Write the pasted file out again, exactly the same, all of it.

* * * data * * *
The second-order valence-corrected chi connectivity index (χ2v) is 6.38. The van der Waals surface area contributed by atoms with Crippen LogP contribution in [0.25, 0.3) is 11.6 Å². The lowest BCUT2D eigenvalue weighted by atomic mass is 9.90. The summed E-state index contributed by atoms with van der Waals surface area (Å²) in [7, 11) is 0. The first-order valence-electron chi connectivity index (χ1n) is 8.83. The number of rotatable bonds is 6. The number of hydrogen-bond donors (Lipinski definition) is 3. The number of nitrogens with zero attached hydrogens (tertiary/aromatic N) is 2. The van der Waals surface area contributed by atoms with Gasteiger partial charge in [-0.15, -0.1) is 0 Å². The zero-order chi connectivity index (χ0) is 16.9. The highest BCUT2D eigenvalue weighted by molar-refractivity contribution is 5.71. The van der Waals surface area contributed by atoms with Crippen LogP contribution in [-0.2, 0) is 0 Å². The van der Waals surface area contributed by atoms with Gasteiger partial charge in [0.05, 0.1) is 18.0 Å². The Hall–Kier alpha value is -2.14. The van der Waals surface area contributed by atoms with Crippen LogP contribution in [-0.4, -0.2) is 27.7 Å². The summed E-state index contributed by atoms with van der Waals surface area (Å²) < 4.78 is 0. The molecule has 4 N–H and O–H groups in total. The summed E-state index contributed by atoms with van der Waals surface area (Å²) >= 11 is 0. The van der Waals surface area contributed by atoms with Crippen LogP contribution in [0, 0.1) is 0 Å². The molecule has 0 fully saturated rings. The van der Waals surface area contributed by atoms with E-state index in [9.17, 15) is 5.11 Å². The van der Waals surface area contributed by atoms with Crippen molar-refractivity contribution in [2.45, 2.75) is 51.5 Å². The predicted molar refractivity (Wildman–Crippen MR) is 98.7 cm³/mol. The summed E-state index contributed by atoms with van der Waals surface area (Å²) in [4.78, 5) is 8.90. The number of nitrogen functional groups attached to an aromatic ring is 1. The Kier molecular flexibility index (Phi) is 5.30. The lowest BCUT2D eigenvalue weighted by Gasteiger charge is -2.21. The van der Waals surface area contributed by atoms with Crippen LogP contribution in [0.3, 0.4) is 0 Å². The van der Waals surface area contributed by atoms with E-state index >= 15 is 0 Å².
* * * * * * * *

The second-order valence-corrected chi connectivity index (χ2v) is 6.38. The van der Waals surface area contributed by atoms with Crippen LogP contribution in [0.25, 0.3) is 11.6 Å². The lowest BCUT2D eigenvalue weighted by atomic mass is 9.90. The summed E-state index contributed by atoms with van der Waals surface area (Å²) in [7, 11) is 0. The first-order valence-electron chi connectivity index (χ1n) is 8.83. The number of rotatable bonds is 6. The number of hydrogen-bond donors (Lipinski definition) is 3. The number of nitrogens with zero attached hydrogens (tertiary/aromatic N) is 2. The van der Waals surface area contributed by atoms with Gasteiger partial charge in [-0.15, -0.1) is 0 Å². The zero-order chi connectivity index (χ0) is 16.9. The highest BCUT2D eigenvalue weighted by molar-refractivity contribution is 5.71. The van der Waals surface area contributed by atoms with Crippen LogP contribution in [-0.2, 0) is 0 Å². The van der Waals surface area contributed by atoms with Gasteiger partial charge in [0.05, 0.1) is 18.0 Å². The Hall–Kier alpha value is -2.14. The van der Waals surface area contributed by atoms with Crippen LogP contribution in [-0.4, -0.2) is 27.7 Å². The summed E-state index contributed by atoms with van der Waals surface area (Å²) < 4.78 is 0. The molecule has 4 N–H and O–H groups in total. The summed E-state index contributed by atoms with van der Waals surface area (Å²) >= 11 is 0. The van der Waals surface area contributed by atoms with Crippen LogP contribution in [0, 0.1) is 0 Å². The molecule has 0 fully saturated rings. The van der Waals surface area contributed by atoms with E-state index in [9.17, 15) is 5.11 Å². The van der Waals surface area contributed by atoms with Crippen molar-refractivity contribution in [2.45, 2.75) is 51.5 Å². The predicted molar refractivity (Wildman–Crippen MR) is 98.7 cm³/mol. The summed E-state index contributed by atoms with van der Waals surface area (Å²) in [4.78, 5) is 8.90. The number of nitrogen functional groups attached to an aromatic ring is 1. The Kier molecular flexibility index (Phi) is 5.30. The lowest BCUT2D eigenvalue weighted by Gasteiger charge is -2.21. The van der Waals surface area contributed by atoms with Crippen LogP contribution in [0.3, 0.4) is 0 Å². The van der Waals surface area contributed by atoms with E-state index >= 15 is 0 Å².